Superior vs Optimal
There is the saying “Everything is Bigger in Texas.” Texans are proud to have the largest populations of sheep and goats of any state in the union. While the size of our sheep have been getting larger and larger over time, by no stretch of the imagination do we raise the biggest sheep in the US. Sheep in the Midwest and Intermountain West tend to be much bigger.
The mild weather and diverse native rangelands of Texas makes this a great place to raise sheep and goats. However, these range conditions tend to better support smaller-framed animals, but this puts us at odds with our general tendency to want bigger and better things. I too am drawn towards selecting replacement rams and ewe lambs that standout in the crowd. But this strategy can have unintended consequences.
For years, we have used the term, “superior”, to define animals that we believe to be the best. But as time progresses, I find the term, “optimal”, to better represent what ranchers see the most value in. “Superior” makes the assumption that merit is defined by one universal set of rules; whereas, “optimal” suggests a balance of many traits that have been carefully curated for a particular environment or management style.
Texas sheep and goat operations are all unique. They have different resources, strive to produce varying products, and construct different goals to measure success. These differences outline the production traits that are optimal for each operation.
The performance of sheep and goats are a combination of genetic potential and management. If an animal has the genetic potential to grow faster, grow more muscle, raise more offspring, or better fight off parasites, it still requires proper management to reach its potential. There are no free lunches!
Moreover, many of these genetic attributes work against each other, especially when feed resources are limited. For instance, an animal that grows faster and has a larger mature size may be less likely to raise multiple offspring or fight off internal parasites. Can sheep and goats be genetically selected to do “all of the above”? Maybe, but it takes a strategic approach fitted with the appropriate management.
If you are a long-time reader, you know that I am a strong proponent of estimated breeding values (EBVs). These values provide a reliable prediction of many of the economically important traits to find the “optimal” genetics for each operation. EBVs are a powerful tool to ensure data-driven selection and enable you as a producer to identify and select for your “optimal” traits. Feel free to contact us to find out how to source animals with EBVs tailored to your operation.
An often-overlooked strategy to optimize sheep and goat productivity is crossbreeding. A common example of a successful crossbreeding strategy is to maintain a ewe flock of maternal, moderate framed females who are well adapted to the environment and range conditions, and then breeding these ewes to a ram that supplies the growth and muscle that we often get paid for at the sale. Not to mention, when the ewes and rams are different breeds, the resulting hybrid vigor is particularly advantageous regarding lamb survival and size. Using crossbreeding to outcompete purebred stock is as close to a “free lunch” as can be found in livestock production. Historically, the use of black-face rams, typically Suffolk or Hampshire, on finewool ewes is the best example of this in Texas. The cross-bred, smut or speckle faced, lambs would generally wean 10 to 15 lbs heavier and all lambs were sold. Straight finewool rams were used on roughly half the ewes to generate replacement females.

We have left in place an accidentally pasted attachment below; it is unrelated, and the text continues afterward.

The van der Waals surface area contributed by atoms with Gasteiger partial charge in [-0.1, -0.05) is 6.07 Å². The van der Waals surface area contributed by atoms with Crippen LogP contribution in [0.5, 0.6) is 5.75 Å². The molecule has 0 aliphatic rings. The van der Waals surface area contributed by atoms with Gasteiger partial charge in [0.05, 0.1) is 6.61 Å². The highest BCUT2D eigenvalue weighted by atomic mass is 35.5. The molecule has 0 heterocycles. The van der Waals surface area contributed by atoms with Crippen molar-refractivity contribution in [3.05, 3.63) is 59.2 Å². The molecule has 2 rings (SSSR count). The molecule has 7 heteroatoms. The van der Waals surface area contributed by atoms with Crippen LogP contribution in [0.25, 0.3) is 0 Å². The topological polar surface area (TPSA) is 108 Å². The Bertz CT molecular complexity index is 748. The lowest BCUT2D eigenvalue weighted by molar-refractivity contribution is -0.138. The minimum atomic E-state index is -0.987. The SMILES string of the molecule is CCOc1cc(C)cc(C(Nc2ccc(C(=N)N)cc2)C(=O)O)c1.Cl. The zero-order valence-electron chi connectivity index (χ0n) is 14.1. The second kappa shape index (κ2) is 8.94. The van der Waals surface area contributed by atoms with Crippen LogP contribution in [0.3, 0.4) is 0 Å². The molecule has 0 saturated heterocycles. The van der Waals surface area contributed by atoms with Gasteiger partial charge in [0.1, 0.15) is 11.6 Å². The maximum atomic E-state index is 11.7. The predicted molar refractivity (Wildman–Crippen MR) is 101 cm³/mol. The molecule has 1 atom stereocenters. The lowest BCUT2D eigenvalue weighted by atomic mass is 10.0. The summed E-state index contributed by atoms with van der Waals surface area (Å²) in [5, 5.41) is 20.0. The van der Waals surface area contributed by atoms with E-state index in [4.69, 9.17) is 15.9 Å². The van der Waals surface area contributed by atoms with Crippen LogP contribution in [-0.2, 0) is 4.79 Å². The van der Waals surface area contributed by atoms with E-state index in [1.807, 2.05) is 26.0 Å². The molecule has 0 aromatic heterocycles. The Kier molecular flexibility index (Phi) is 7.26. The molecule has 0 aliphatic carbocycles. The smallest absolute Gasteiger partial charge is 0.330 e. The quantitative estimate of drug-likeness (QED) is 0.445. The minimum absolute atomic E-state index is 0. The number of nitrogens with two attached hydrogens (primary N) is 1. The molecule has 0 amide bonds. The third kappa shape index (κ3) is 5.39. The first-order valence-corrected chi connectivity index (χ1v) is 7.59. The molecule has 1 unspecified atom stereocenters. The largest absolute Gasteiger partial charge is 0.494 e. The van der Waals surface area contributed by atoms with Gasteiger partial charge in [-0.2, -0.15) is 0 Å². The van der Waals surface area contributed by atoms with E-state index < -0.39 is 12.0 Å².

Today, this practice is still somewhat common in finewool sheep but the use of terminal sires is not a common practice in the hair sheep industry. It is a viable strategy and needs to be considered more often.
Continuously breeding for animals that are always a little bit superior for a particular trait, without regard to the negative impacts this may be having in other areas has been an epidemic in livestock breeding since the beginning of time.
In summary, sheep flock or goat herd productivity can be optimized by selection of animals that have the desired traits fit for the environment they are raised in. EBVs are a great tool to source the right genetics; however, it is still best to source genetics produced in a similar production system. Even greater levels of productivity can be realized if ranchers’ source maternal-oriented sires to raise replacements and terminal-oriented sires to produce offspring destined for harvest. Always remember, at the end of the day, optimal animals are those that work best for you and, your profit depends on your ability to identify your own “optimal” traits.
To provide feedback on this article or request topics for future articles, contact me at firstname.lastname@example.org or 325-657-7324. For general questions about sheep and goats, contact your local Texas A&M AgriLife Extension Service county office. If they can’t answer your question, they have access to someone who can.